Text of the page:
Paul Thomas Anderson retrospective

By Jackson Maxwell


When looking for movies to enjoy in the crowded world of cinema, the general public has always gravitated towards films that give them a rush. Recently this rush has mostly been delivered by a towering fictional hero who dominates the screen, letting the audience accompany him or her on their newest fast-paced, explosion-filled, vaguely-morality-driven journey. And hey, I’m not going to pretend like I didn’t go see Christopher Nolan’s “Dark Knight Rises” at its midnight premiere in my town last summer and absolutely love all 165 minutes of it. But there remain more unique cinematic voices that exist right on Hollywood’s fringe, acting as a refreshing alternative to the constant barrage of action-packed blockbusters.

Paul Thomas Anderson is not the world’s most prolific filmmaker. He has made only six feature-length movies to date. Nevertheless, all six of them, popular or not, bear his unmistakable stamp. Incredibly slow and deliberate, Anderson’s films are driven less by plot than they are by raw emotion. His films are deep, intense character studies that relish in the darker side of the human psyche.

Anderson’s idiosyncratic work rarely demonstrates overt influences, but he has previously stated his admiration for the work of Stanley Kubrick. If any line can be drawn from Anderson’s work to the films of another director, it is probably the work of the legendary “2001” director. In their most famous films – Kubrick’s “The Shining” and Anderson’s “There Will Be Blood,” – the directors juxtapose stunning, expansive visual palettes with an unwavering focus on the obsessions and mental disintegration of a lone man. “There Will Be Blood” tells the story of Daniel Plainview, a ruthless gold miner turned oil man and his quest for Rockefeller-like wealth and domination of the oil markets. The desolate landscape of early 20th century Southern California is presented in breathtaking form through Anderson’s lens. At the same time, he perfectly captures the demented essence of Daniel Day-Lewis’s Oscar-winning performance as Plainview.

Anderson’s earlier work relied less on any sole character than it did on the interweaving stories of an ensemble cast. Clocking in at three hours, and buoyed by an impeccably spun tale of coincidence, regret and the disintegration of parent-child relationships, “Magnolia” is an ambitious film even by Anderson’s lofty standards. Featuring an incredible cast anchored by Phillip Seymour Hoffman, Julianne Moore, William H. Macy, John C. Reily and, in what may be his finest performance ever, Tom Cruise, “Magnolia” is simply a masterpiece. Twisting its way between the lives of a dozen or so different characters, the film dwells on the demons, the unattainable dreams and the haunted memories of the people who populate the film. Anderson effortlessly weaves these distinct stories and emotions in a cohesive narrative that almost never loses its momentum even after its 188-minute runtime.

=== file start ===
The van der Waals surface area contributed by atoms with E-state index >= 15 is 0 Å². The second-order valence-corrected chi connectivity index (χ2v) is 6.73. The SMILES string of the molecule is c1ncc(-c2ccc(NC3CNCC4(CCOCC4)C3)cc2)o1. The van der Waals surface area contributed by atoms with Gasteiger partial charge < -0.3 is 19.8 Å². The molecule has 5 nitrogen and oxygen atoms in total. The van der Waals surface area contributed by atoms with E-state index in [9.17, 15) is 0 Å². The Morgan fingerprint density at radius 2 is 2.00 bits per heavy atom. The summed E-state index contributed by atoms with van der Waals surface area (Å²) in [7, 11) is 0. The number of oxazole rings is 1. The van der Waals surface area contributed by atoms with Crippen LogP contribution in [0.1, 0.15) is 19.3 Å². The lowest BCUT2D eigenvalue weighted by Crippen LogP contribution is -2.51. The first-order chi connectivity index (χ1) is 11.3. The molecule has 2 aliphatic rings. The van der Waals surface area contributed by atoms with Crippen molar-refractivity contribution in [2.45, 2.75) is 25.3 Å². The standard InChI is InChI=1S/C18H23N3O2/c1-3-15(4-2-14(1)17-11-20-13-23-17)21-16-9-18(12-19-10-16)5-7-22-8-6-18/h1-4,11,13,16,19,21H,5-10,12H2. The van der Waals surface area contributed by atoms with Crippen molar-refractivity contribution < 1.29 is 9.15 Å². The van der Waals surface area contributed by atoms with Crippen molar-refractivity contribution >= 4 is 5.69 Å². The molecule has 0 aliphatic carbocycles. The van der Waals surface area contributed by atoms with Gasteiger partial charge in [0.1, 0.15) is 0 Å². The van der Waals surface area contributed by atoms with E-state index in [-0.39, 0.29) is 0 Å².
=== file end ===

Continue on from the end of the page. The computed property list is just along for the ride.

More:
Although Anderson has worked with many of the finest actors in Hollywood, he does have some go-to collaborators. Chief amongst them is Academy Award-winner Hoffman, who has appeared in five of Anderson’s six films. Anderson’s most recent film, “The Master,” is probably the best example of the incredible chemistry Anderson and Hoffman have formed over the years. The film focuses on a young, alcoholic and emotionally unstable WWII veteran named Freddie who meets Lancaster Dodd, the mysterious leader of a movement known as “The Cause.” Dodd (Hoffmann) takes a liking to Freddie (Joaquin Phoenix), and inspires him to join the movement and become his protégé. Although the film is not without its faults, the space Anderson gives Hoffman and Phoenix to forge their characters’ path makes the film memorable. Dodd exploits the unhinged enthusiasm Freddie shows for The Cause, and dominates the younger, more vulnerable man. The chemistry between Hoffman and Phoenix is absolutely electric and Anderson captures it brilliantly.

More so than almost any other Hollywood director, Anderson is willing to take risks. His breakout film, the now-legendary “Boogie Nights,” challenged taboo by documenting the rise and collapse of the Los Angeles porn industry in the 1970s. He is not afraid to end a story without a full resolution, or test an audience’s patience with the pace of his movies. Unconstrained by expectations, Anderson is one of the foremost creative voices alive today.

Jackson Maxwell can be reached at [email protected]